The step-off was a deep hole in the river halfway between Bays's and Bright's.
I knew they would be at the step-off; it's such a lonely place.
Dic could see her sitting with the stranger as she had sat with himself at the step-off.
Near the edge of the step-off platform on the fourth floor was an oaken panel, inscribed with silver lettering in relief.
It was brief, "Please meet me to-morrow at the step-off—three o'clock."
And Harold, who was a good little boy, made it a point not to "let down" when he was beyond the "step-off."
That he might be sure to be on time, Dic was at the step-off by half-past two, and five minutes later Rita appeared.
That afternoon Rita went to the step-off and looked the Indianapolis situation in the face.
Rita had chosen the step-off for her trysting-place because of its seclusion, and partly, perhaps, for the sake of its beauty.
Old English steppan (Anglian), stæppan (West Saxon) "take a step," from West Germanic *stap- "tread" (cf. Old Frisian, Middle Dutch, Dutch stap, Old High German stapfo, German stapfe "footstep"), from PIE root *stebh- "to tread, step" (cf. Old Church Slavonic stopa "step, pace," stepeni "step, degree"). Originally strong (past tense stop, past participle bestapen); weak forms emerged 13c., universal from 16c. Stepping stone first recorded early 14c.; in the figurative sense 1650s. Step on it "hurry up" is 1923, from notion of gas pedal; step out (v.) is from 1907.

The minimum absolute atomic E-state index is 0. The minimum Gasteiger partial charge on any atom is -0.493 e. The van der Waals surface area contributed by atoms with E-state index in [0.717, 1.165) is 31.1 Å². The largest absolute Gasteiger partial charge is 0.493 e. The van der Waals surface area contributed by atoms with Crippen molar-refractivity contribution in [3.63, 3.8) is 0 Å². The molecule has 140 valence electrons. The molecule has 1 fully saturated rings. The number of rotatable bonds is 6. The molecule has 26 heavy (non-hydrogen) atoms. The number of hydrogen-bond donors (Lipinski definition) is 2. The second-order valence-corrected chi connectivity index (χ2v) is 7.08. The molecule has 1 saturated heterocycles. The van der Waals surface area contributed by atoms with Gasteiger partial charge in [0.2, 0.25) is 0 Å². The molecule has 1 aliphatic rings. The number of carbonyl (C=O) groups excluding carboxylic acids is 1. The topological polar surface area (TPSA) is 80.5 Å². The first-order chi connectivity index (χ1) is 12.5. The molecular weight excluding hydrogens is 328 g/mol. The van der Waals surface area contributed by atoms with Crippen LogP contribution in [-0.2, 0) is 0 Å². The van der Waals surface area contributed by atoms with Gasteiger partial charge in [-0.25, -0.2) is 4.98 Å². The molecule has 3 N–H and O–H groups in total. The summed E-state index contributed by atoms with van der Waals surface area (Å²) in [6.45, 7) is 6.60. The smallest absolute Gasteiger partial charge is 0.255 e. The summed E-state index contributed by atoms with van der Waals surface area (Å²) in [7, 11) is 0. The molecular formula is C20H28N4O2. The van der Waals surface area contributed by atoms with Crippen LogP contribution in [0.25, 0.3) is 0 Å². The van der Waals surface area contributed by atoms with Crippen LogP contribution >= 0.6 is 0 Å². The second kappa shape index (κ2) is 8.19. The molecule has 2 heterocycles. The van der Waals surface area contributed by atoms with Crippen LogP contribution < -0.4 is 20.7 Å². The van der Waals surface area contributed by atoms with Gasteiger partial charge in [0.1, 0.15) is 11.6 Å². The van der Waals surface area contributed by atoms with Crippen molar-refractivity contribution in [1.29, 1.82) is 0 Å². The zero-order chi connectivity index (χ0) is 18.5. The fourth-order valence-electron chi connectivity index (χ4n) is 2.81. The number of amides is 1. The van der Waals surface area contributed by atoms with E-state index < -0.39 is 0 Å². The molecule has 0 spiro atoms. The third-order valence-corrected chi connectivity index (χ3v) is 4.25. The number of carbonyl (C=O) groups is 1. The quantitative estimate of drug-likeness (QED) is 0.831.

Old English steppa (Mercian), stæpe, stepe (West Saxon) "stair, act of stepping," from the source of step (v.). Meaning "action which leads toward a result" is recorded from 1540s. Warning phrase watch your step is attested from 1934. Step-dancing first recorded 1886.